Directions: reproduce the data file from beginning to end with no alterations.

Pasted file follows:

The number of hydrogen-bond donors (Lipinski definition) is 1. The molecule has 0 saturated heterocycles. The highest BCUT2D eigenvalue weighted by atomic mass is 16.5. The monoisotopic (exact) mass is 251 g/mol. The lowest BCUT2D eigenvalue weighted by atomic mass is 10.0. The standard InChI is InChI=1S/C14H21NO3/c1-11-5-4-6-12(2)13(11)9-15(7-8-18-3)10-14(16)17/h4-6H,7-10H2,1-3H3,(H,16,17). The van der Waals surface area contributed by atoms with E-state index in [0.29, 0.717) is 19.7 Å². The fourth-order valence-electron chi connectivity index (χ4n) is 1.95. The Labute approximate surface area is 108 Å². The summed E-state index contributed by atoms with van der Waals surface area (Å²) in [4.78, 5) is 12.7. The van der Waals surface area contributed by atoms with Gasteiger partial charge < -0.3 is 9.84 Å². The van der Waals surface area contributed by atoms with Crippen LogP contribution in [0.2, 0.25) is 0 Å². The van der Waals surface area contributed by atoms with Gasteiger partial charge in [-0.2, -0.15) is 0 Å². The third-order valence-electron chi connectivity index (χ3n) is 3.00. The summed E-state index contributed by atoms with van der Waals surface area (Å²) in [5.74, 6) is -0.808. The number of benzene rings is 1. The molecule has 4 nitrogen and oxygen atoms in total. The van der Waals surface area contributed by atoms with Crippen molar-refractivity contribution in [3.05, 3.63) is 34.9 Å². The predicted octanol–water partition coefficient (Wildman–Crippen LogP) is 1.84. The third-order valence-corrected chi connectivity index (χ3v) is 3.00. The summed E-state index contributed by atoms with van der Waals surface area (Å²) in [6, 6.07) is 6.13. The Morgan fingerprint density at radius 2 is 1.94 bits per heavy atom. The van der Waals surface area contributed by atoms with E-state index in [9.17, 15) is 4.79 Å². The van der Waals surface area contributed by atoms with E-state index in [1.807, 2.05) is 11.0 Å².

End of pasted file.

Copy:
The number of hydrogen-bond donors (Lipinski definition) is 1. The molecule has 0 saturated heterocycles. The highest BCUT2D eigenvalue weighted by atomic mass is 16.5. The monoisotopic (exact) mass is 251 g/mol. The lowest BCUT2D eigenvalue weighted by atomic mass is 10.0. The standard InChI is InChI=1S/C14H21NO3/c1-11-5-4-6-12(2)13(11)9-15(7-8-18-3)10-14(16)17/h4-6H,7-10H2,1-3H3,(H,16,17). The van der Waals surface area contributed by atoms with E-state index in [0.29, 0.717) is 19.7 Å². The fourth-order valence-electron chi connectivity index (χ4n) is 1.95. The Labute approximate surface area is 108 Å². The summed E-state index contributed by atoms with van der Waals surface area (Å²) in [4.78, 5) is 12.7. The van der Waals surface area contributed by atoms with Gasteiger partial charge < -0.3 is 9.84 Å². The van der Waals surface area contributed by atoms with Crippen LogP contribution in [0.2, 0.25) is 0 Å². The van der Waals surface area contributed by atoms with Gasteiger partial charge in [-0.2, -0.15) is 0 Å². The third-order valence-electron chi connectivity index (χ3n) is 3.00. The summed E-state index contributed by atoms with van der Waals surface area (Å²) in [5.74, 6) is -0.808. The number of benzene rings is 1. The molecule has 4 nitrogen and oxygen atoms in total. The van der Waals surface area contributed by atoms with Crippen molar-refractivity contribution in [3.05, 3.63) is 34.9 Å². The predicted octanol–water partition coefficient (Wildman–Crippen LogP) is 1.84. The third-order valence-corrected chi connectivity index (χ3v) is 3.00. The summed E-state index contributed by atoms with van der Waals surface area (Å²) in [6, 6.07) is 6.13. The Morgan fingerprint density at radius 2 is 1.94 bits per heavy atom. The van der Waals surface area contributed by atoms with E-state index in [9.17, 15) is 4.79 Å². The van der Waals surface area contributed by atoms with E-state index in [1.807, 2.05) is 11.0 Å².